2. Community framework (Table 2) a sustainable urban forest is one in which all parts…
  3. Resource management (Table 3) Not simply management but a philosophy of management…

Achieving sustainable urban forests is founded on four assumptions:

  1. community cooperation – with a shared vision and ever present focus on maximising benefits and minimising costs
  2. quality care – redirecting the traditional orientation of urban tree management away from municipal trees to the mix of public and private trees
  3. continued funding
  4. personal involvement

The Clark urban forest sustainability model was based on the Santiago Agreement 2 which suggested criteria and indicators for the conservation and sustainability of temperate and boreal forests. It recognised that both quantitative and qualitative indicators were needed because not all criteria could be accurately measured.

 

TABLE 1
CLARK & MATHENY’S CRITERIA AND PERFORMANCE INDICATORS FOR VEGETATION RESOURCE

 Criteria

Performance indicators

 Key objective

Low Moderate Good Optimal
 Canopy cover No assessment Visual assessment (ie photographic) Sampling tree cover using aerial photos Information on urban forest included in city wide GIS Achieve climate appropriate degree of tree cover, community wide
 Age-distribution of trees in community No assessment Street tree inventory, complete or partial Public- private sampling Included in city wide GIS Provide for uneven age distribution
Species mix No assessment Street tree inventory City wide assessment of species mix Included in city wide GIS Provide for species diversity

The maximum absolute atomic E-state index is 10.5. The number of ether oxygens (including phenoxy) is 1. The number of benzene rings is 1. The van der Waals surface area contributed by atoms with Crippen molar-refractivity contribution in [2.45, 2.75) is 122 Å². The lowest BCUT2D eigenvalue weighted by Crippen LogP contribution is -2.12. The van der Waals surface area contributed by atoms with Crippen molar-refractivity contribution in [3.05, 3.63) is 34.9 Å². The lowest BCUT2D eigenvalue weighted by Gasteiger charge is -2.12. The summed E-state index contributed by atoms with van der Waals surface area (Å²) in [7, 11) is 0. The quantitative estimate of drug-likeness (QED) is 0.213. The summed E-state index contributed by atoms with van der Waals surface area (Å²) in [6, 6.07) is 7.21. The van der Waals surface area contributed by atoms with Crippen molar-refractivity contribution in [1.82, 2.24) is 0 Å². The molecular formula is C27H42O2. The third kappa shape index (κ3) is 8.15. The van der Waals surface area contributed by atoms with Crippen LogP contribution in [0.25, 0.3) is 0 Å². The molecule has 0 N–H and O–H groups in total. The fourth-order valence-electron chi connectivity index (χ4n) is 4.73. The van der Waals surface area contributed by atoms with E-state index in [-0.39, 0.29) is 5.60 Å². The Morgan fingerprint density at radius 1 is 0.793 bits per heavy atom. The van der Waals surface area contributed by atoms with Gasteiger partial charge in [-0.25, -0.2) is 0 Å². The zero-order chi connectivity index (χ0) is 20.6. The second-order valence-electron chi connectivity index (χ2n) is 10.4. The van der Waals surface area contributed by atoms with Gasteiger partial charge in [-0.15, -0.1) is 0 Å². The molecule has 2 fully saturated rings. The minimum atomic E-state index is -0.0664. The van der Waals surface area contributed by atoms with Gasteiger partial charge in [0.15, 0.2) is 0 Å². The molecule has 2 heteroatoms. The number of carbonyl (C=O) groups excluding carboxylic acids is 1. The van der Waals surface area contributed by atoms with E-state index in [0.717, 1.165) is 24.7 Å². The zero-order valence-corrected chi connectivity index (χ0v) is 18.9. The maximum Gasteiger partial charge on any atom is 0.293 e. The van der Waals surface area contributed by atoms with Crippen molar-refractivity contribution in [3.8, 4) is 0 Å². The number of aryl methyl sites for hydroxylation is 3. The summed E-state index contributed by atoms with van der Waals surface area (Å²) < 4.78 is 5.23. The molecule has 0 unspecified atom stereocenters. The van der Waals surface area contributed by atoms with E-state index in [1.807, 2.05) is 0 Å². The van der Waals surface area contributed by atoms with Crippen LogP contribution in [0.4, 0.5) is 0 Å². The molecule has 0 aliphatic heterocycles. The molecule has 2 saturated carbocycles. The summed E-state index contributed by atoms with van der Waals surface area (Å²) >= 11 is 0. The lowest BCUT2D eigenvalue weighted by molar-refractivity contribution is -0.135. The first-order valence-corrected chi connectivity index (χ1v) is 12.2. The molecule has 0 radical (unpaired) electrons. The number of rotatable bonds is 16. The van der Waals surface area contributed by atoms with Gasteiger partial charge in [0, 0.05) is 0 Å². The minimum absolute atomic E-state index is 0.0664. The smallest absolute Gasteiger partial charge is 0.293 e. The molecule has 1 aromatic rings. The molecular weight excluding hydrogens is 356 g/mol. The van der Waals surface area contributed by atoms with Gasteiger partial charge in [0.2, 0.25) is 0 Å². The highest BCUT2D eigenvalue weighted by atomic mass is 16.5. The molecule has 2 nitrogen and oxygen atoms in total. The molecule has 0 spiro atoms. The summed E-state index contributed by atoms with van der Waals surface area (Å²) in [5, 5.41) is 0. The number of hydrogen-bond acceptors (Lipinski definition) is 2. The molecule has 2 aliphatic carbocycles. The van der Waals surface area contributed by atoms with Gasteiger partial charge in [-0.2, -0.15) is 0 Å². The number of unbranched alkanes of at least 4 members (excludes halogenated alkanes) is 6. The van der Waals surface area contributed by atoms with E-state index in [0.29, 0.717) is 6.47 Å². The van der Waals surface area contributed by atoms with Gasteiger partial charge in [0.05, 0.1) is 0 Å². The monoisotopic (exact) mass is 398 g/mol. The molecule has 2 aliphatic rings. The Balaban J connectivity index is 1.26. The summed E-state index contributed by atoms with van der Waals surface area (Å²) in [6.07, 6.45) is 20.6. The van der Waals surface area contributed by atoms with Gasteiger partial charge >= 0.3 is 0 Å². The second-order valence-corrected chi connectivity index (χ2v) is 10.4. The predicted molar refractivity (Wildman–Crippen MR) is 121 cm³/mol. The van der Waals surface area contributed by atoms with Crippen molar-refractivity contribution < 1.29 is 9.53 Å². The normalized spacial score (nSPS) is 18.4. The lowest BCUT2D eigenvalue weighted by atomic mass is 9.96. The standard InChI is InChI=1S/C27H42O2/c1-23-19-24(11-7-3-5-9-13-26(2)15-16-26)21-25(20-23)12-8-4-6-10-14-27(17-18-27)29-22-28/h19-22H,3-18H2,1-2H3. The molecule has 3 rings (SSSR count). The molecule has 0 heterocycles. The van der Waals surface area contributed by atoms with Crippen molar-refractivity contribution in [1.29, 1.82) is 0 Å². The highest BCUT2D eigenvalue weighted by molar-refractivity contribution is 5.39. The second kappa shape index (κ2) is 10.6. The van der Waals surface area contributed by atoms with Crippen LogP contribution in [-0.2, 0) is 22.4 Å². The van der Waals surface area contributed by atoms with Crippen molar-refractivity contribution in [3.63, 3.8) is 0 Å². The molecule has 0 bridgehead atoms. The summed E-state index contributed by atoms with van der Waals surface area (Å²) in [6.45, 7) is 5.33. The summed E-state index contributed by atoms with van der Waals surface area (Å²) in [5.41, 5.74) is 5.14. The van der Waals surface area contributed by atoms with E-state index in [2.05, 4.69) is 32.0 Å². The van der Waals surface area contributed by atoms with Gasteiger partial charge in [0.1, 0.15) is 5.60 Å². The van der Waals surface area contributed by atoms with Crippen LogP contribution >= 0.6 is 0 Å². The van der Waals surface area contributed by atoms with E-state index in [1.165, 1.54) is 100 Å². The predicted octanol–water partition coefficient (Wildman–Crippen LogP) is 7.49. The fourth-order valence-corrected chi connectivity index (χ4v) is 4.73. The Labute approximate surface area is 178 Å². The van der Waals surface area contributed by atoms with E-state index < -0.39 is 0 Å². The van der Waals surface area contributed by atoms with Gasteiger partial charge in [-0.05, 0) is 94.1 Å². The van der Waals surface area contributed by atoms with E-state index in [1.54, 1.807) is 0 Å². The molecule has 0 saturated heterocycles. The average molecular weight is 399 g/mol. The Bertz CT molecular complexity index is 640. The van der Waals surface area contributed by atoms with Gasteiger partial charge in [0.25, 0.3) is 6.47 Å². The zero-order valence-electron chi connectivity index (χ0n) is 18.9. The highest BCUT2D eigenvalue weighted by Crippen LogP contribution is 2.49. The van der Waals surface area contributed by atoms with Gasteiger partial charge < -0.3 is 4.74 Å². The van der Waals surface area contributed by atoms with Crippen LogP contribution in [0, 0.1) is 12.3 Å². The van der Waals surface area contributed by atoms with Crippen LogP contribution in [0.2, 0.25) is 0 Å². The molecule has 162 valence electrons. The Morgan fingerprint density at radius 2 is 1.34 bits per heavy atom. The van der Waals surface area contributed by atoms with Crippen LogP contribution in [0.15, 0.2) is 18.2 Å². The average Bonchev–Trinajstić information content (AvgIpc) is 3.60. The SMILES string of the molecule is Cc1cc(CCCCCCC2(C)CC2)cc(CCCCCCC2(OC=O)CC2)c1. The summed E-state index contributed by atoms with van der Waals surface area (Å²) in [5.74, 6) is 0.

Native vegetation No program of integration Voluntary use on public projects Requirements for use of native species on a project appropriate basis Preservation of regional biodiversity Preserve and manage regional biodiversity.

Maintain the biological integrity of native remnant forests.

Maintain wildlife corridors to and from the city

TABLE 2
CLARK & MATHENY’S CRITERIA AND PERFORMANCE INDICATORS FOR COMMUNITY FRAMEWORK

Criteria

Performance indicators

Key objective

  Low Moderate Good

Optimal 

Public agency cooperation Conflicting goals among departments No cooperation) Informal working teams Formal working teams with staff coordination All departments operate with common goals and objectives
Involvement of large private institutional landholders Ignorance of issue Education materials and advice available to landholders Clear goals for tree resource by private landholders; incentives for preservation of private trees Landholders develop comprehensive tree management plans and fund them Large private landholders embrace city-wide goals and objectives through specific resource management plans
Green industry cooperation No cooperation between segments of industry. (nursery, contractor, arborists) No adherence to industry standards General cooperation between nursery, contractor, arborists

 

Specific cooperative arrangements  eg purchase certificates for right tree right place Shared vision & goals including use of professional standards The green industry operates with high professional standards & commits to city-wide goals & objectives
Neighbourhood action No action Isolated and or limited number of active groups City-wide coverage and interaction All neighbourhoods organised and cooperating At the neighbourhood level, citizens understand & participate in urban forest management
Citizen-government-business interaction Conflicting goals amongst constituencies No interaction amongst constituencies Informal and or general cooperation Formal interaction eg tree board with staff coordination All constituencies in the community interact for the benefit of the urban forest